• June 13, 2013
    MattStriker
    Xanatos (he of the many gambits) from Gargoyles might count as an example.
  • June 15, 2013
    Melkior
    ^^^^ Unless I've misunderstood the terminology, this is the inverse of Face Pragmatism Turn. That would be "person who does good is willing to do something morally questionable or outright wrong in order to accomplish a purpose", while this trope is the exact opposite, "person who does evil is willing to do something good in order to accomplish a purpose".

    Comic Books:
    • This is canonically the reason why the British comic book character The Spider fights crime. As a bored rich man, he first became a cat-burglar then found that was too easy so he returned everything he'd stolen and became a crime-fighter instead. He sticks with it simply because it provides him with the excitement in life that he'd wanted.
  • July 7, 2013
    Unknown Troper
    • Belkar from The Order Of The Stick began as the Token Evil Teammate and Heroic Comedic Sociopath. Later in the series, his allies basically abandoned him in a dangerous situation while he was in a helpless state due to some magical revenge by one of his recent victims. This led to a Vision Quest where he realized that in order to survive, he needed to play along with the rules of society.
      • Some time before that, an assassin told Belkar he was going to kill Hinjo. Belkar hated Hinjo, but Hinjo had the power to remove a curse that prevented Belkar from killing in many circumstances. Belkar experiences a version of Good Angel Bad Angel, only in his case they were both bad. One told him to let Hinjo die, the other convinced him that stopping the assassin would better serve his long term interests.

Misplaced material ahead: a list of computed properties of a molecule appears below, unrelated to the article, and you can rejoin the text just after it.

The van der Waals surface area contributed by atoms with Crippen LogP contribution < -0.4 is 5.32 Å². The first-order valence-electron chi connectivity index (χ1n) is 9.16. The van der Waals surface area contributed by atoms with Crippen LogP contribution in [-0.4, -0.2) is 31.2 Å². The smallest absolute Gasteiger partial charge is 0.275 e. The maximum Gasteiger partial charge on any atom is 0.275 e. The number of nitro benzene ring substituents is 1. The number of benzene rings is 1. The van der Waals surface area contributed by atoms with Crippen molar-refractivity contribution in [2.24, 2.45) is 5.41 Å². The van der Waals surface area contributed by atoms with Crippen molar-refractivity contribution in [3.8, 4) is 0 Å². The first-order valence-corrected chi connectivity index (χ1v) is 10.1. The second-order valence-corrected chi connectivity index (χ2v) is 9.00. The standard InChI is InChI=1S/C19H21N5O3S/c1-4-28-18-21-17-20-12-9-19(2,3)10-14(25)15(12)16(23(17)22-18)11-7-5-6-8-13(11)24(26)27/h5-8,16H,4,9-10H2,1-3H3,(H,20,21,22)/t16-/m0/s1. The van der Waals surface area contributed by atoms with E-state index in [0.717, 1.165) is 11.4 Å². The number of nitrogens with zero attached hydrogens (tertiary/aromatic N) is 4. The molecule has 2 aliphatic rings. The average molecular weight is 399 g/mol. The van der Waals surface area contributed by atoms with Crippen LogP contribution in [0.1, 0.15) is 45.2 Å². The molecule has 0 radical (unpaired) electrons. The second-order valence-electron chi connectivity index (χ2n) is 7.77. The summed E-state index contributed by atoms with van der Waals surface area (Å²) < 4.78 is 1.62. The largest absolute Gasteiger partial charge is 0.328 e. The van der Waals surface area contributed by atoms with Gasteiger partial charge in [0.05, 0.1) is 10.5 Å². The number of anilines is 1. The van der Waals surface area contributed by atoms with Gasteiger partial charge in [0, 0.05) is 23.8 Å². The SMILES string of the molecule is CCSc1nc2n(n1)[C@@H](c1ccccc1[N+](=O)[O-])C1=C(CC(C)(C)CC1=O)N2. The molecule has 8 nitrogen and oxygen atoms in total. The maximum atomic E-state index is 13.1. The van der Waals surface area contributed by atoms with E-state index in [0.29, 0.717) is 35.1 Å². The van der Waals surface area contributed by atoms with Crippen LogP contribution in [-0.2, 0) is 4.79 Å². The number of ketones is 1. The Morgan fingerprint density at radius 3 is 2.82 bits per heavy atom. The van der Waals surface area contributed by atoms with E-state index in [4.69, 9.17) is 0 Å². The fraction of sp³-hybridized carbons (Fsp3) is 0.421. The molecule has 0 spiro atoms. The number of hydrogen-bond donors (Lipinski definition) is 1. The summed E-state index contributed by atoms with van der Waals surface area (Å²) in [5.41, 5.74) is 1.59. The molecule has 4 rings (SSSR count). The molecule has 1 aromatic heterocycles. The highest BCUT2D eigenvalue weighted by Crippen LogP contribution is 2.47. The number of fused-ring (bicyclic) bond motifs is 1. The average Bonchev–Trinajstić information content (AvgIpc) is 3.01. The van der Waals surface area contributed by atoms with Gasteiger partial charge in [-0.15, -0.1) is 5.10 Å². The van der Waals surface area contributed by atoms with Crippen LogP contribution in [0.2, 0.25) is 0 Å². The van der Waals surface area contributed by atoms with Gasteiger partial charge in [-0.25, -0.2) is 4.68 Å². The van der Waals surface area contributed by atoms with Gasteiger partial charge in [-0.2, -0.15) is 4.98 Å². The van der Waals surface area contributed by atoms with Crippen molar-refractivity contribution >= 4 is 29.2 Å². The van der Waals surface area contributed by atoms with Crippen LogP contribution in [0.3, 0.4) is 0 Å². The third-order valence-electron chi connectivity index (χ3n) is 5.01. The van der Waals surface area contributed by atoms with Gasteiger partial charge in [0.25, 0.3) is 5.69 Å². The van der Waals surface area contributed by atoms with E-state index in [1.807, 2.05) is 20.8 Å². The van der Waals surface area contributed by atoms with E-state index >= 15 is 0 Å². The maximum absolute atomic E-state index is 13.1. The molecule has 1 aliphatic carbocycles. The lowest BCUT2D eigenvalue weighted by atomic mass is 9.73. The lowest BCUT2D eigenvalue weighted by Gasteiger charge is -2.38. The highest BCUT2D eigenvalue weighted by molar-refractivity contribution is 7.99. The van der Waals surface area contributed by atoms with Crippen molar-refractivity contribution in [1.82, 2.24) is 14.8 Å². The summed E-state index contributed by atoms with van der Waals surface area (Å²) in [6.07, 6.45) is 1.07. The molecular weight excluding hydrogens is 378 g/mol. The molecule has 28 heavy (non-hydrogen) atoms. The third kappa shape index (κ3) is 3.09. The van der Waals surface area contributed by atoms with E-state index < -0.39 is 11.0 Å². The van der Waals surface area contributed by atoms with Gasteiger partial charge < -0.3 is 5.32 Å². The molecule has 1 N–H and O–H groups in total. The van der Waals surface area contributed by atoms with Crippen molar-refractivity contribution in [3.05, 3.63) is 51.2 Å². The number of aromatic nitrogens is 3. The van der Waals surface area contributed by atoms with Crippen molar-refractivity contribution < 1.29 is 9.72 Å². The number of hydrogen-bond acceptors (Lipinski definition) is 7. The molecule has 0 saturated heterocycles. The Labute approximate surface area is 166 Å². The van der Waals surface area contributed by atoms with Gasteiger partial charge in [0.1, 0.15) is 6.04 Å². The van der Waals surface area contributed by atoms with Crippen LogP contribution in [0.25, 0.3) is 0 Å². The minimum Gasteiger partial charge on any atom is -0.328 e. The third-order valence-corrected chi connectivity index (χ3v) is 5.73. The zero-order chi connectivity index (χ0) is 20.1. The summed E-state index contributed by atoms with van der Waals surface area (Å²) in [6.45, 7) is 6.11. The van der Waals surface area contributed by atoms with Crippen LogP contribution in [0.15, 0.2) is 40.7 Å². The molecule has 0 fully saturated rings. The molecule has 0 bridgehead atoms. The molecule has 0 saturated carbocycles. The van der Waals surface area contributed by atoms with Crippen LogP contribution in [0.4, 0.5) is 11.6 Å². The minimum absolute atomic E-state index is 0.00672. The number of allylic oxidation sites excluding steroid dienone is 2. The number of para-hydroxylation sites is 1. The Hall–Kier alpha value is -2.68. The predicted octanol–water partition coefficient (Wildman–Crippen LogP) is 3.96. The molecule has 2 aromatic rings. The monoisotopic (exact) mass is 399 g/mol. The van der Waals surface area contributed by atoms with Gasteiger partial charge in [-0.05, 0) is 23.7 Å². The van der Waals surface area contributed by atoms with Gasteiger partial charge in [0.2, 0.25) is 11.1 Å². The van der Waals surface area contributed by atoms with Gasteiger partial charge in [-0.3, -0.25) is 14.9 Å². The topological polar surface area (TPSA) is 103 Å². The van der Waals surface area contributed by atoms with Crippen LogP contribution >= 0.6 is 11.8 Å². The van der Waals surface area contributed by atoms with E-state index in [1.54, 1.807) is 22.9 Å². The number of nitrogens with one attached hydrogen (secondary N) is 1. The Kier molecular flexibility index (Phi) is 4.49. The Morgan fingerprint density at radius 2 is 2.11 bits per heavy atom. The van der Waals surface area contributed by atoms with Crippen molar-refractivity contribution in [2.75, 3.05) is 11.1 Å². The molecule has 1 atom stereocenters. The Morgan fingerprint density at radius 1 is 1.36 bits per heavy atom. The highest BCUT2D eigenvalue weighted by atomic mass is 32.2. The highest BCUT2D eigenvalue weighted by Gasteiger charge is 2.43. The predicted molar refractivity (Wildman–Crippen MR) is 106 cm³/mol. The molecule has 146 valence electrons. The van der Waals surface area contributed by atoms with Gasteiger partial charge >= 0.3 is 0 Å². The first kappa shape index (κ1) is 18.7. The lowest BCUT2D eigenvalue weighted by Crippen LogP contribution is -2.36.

• July 10, 2013
    KingZeal
    Not sure about Belkar. His goal was to kill people. He just realized he could ultimately kill more people if he targeted the ones everyone was okay with.
  • July 10, 2013
    MorningStar1337
    How different is this from Pragmatic Villainy? is it an inversion of that trope. A Heel Face Turn resulting from that trope?
  • July 11, 2013
    KingZeal
    It says how in the description.
  • July 11, 2013
    Topazan
    "Not sure about Belkar. His goal was to kill people. He just realized he could ultimately kill more people if he targeted the ones everyone was okay with."

    Well, if that's not an example then I must not understand what this trope is about.
  • July 11, 2013
    KingZeal
    As it says, the person's goal in itself isn't evil. They have a good or amoral goal, but switch sides because evil is an inept way to go about it. Belkar's goal was still evil.
  • July 11, 2013
    313Bluestreak
    This would make the character a Nominal Hero since he switches to the side of good, but not for the sake of the greater good, right?
  • July 12, 2013
    crazysamaritan
    He is a Nominal Hero, the sub trope of Heroic Comedic Sociopath. He never switched sides.
  • July 22, 2013
    KingZeal
    Bump.
  • July 22, 2013
    crazysamaritan
    ^^ aka, Pragmatic Villainy, because his goals are still evil.
  • September 10, 2013
    Ryusui
    It doesn't help matters that it's been hinted that Belkar is having genuine character development instead of just faking it. So it's his goals themselves that are shifting, not just his means of achieving them.
  • September 11, 2013
    crazysamaritan
    No, it doesn't help, but even with Word Of God telling everyone Belkar is evil, misguided fans try to justify his behaviour. So instead of jumping on the idea that Belkar might be doing good, I think it's better to remember he is EVIL. Just working with the heroes instead of against them.
  • September 11, 2013
    KingZeal